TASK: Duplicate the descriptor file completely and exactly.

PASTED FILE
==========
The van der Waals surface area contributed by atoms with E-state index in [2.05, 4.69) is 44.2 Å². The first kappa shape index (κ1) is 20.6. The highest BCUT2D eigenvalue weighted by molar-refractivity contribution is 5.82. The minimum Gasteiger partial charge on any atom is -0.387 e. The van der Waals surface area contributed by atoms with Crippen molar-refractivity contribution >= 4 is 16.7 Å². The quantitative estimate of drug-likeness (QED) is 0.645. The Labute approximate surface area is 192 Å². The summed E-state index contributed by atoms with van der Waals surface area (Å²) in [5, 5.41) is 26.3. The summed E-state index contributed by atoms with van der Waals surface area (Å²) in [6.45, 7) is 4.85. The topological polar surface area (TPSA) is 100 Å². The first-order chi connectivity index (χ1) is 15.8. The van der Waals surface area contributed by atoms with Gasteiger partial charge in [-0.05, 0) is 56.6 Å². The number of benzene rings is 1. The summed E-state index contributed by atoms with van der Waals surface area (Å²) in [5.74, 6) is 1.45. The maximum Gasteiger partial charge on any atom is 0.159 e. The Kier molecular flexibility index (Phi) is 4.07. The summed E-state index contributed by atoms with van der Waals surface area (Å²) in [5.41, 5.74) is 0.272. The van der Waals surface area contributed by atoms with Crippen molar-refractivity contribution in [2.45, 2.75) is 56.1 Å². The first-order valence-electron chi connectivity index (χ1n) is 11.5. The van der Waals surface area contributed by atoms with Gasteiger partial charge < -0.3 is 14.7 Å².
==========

The van der Waals surface area contributed by atoms with E-state index in [2.05, 4.69) is 44.2 Å². The first kappa shape index (κ1) is 20.6. The highest BCUT2D eigenvalue weighted by molar-refractivity contribution is 5.82. The minimum Gasteiger partial charge on any atom is -0.387 e. The van der Waals surface area contributed by atoms with Crippen molar-refractivity contribution >= 4 is 16.7 Å². The quantitative estimate of drug-likeness (QED) is 0.645. The Labute approximate surface area is 192 Å². The summed E-state index contributed by atoms with van der Waals surface area (Å²) in [5, 5.41) is 26.3. The summed E-state index contributed by atoms with van der Waals surface area (Å²) in [6.45, 7) is 4.85. The topological polar surface area (TPSA) is 100 Å². The first-order chi connectivity index (χ1) is 15.8. The van der Waals surface area contributed by atoms with Gasteiger partial charge in [-0.05, 0) is 56.6 Å². The number of benzene rings is 1. The summed E-state index contributed by atoms with van der Waals surface area (Å²) in [5.74, 6) is 1.45. The maximum Gasteiger partial charge on any atom is 0.159 e. The Kier molecular flexibility index (Phi) is 4.07. The summed E-state index contributed by atoms with van der Waals surface area (Å²) in [5.41, 5.74) is 0.272. The van der Waals surface area contributed by atoms with Crippen molar-refractivity contribution in [2.45, 2.75) is 56.1 Å². The first-order valence-electron chi connectivity index (χ1n) is 11.5. The van der Waals surface area contributed by atoms with Gasteiger partial charge < -0.3 is 14.7 Å².